Understanding what sits inside $K(\alpha,\beta)$ takes no leap of imagination. At the very least $K(\alpha,\beta)$ includes all polynomial expressions in both $\alpha$ and $\beta$. Since $\alpha$ and $\beta$ are algebraic over $K$ and hence over $K(\beta)$ and $K(\alpha)$ respectively one can see that the set of all polynomial expressions in $\alpha,\beta$ is in fact a field. Its elements can be factored into polynomials in $\alpha$ whose coefficients are themselves polynomials in $\beta$, or as polynomials in $\beta$ whose coefficients are polynomials in $\alpha$. For instance

$$3\alpha^2\beta^2+5\alpha\beta^2-\alpha^2\beta+\alpha+\beta-2 =\begin{cases}(3\beta^2-\beta)\color{Blue}{\alpha^2}+(5\beta^2+1)\color{Blue}{\alpha}+(\beta-2)\color{Blue}{1} \\[3pt] (3\alpha^2+5\alpha)\color{Red}{\beta^2}+(1-\alpha^2)\color{Red}{\beta}+(\alpha-2)\color{Red}{1} \end{cases}$$

With this perspective it should be intuitively "obvious" that $K(\beta)(\alpha)=K(\alpha,\beta)=K(\alpha)(\beta)$.

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  • $\begingroup$ I think he was thinking of $(\alpha,\beta)$ as a pair, not as an ideal. Your analysis is right, however. $\endgroup$ – rfauffar Sep 26 '13 at 15:09
  • $\begingroup$ @RobertAuffarth I don't think OP was thinking of $(\alpha,\beta)$ as an ideal either. He or she was thinking of an ideal though: s/he mentions "the monic polynomial of minimal degree mapping to zero evaluated on $(\alpha,\beta)$" (which is the part of the question I highlighted), and related this idea to dimension of $K(\alpha,\beta)$, so I surmised OP was operating on the belief that this one-variable minpoly trick $K(\alpha)\cong K[X]/f(X)$ generalized to two variables with principal ideals just the same. $\endgroup$ – anon Sep 26 '13 at 15:14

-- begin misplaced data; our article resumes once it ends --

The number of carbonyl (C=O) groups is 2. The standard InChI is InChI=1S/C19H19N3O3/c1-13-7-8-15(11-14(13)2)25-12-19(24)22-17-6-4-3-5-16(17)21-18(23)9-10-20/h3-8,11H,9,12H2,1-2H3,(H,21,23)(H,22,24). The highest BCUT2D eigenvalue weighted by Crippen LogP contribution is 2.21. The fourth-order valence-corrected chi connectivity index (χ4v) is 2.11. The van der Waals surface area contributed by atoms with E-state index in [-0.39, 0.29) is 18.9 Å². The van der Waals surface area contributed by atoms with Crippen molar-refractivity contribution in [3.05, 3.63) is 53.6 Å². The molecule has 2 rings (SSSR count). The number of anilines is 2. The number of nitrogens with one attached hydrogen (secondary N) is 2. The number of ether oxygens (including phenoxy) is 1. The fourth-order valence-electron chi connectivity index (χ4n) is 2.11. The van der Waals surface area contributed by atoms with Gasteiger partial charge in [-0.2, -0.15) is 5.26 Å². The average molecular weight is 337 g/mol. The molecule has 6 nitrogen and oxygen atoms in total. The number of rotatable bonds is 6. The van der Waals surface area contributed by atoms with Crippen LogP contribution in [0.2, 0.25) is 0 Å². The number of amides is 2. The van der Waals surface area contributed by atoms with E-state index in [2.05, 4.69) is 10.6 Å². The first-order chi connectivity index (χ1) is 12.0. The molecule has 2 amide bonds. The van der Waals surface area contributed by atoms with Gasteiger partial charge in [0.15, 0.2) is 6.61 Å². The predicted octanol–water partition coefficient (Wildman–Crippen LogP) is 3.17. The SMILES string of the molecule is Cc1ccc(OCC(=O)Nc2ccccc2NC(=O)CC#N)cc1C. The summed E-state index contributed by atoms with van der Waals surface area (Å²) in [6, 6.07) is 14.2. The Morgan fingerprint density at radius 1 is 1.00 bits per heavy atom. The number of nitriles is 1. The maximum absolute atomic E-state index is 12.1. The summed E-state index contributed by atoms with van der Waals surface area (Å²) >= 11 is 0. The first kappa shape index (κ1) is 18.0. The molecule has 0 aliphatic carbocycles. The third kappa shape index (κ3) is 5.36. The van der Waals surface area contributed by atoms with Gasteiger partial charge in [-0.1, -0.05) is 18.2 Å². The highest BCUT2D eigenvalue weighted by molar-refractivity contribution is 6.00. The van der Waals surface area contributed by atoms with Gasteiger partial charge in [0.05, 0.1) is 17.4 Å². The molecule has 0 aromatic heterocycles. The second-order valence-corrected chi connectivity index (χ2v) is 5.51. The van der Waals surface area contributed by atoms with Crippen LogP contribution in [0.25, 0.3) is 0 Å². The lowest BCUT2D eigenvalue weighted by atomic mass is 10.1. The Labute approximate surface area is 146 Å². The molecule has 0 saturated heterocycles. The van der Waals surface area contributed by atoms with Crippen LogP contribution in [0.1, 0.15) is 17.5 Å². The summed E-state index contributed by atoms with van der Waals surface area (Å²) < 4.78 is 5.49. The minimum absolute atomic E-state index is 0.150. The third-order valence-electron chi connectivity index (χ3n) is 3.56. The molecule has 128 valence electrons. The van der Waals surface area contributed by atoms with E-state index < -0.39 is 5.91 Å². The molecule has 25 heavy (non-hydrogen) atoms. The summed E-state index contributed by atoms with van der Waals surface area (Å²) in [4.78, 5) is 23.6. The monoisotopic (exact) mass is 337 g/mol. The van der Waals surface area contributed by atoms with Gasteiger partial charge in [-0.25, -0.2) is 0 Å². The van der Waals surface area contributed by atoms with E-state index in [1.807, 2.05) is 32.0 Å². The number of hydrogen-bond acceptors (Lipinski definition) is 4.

• $\begingroup$ you're right, I misread what you wrote at the beginning. $\endgroup$ – rfauffar Sep 26 '13 at 15:15
  • $\begingroup$ Thanks to both of you! anon's answer helped me gain more insight about what is inside of $K(\alpha,\beta)$ regarded as a quotient. $\endgroup$ – String Sep 26 '13 at 19:12
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Your problem is notational. The field $K(\alpha,\beta)$ isn't obtained by adding the pair $(\alpha,\beta)$ to $K$, but is defined as the smallest field that contains $\alpha$ and $\beta$. So you never have to think of polynomials in two variables!

To see that $K(\alpha,\beta)=K(\alpha)(\beta)$, we first see that $K(\alpha,\beta)$ is the smalles field that contains $\alpha$ and $\beta$, and since $K(\alpha)(\beta)$ contains $\alpha$ and $\beta$, we have that $K(\alpha,\beta)\subseteq K(\alpha)(\beta)$. On the other hand, an element in $K(\alpha)(\beta)$ is the quotient of polynomials in $\beta$ with coefficients in $K(\alpha)$, and so is easily seen to be an element of $K(\alpha,\beta)$.

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  • $\begingroup$ I'm trying to show a similar identity: $K(A_1 \bigcup ... \bigcup A_n)$ = $K(A_1)...(A_n)$. Could I use a similar argument? $\endgroup$ – user2553807 Apr 10 '14 at 3:03
  • $\begingroup$ Yes, a similar argument would work. $\endgroup$ – rfauffar Apr 11 '14 at 11:17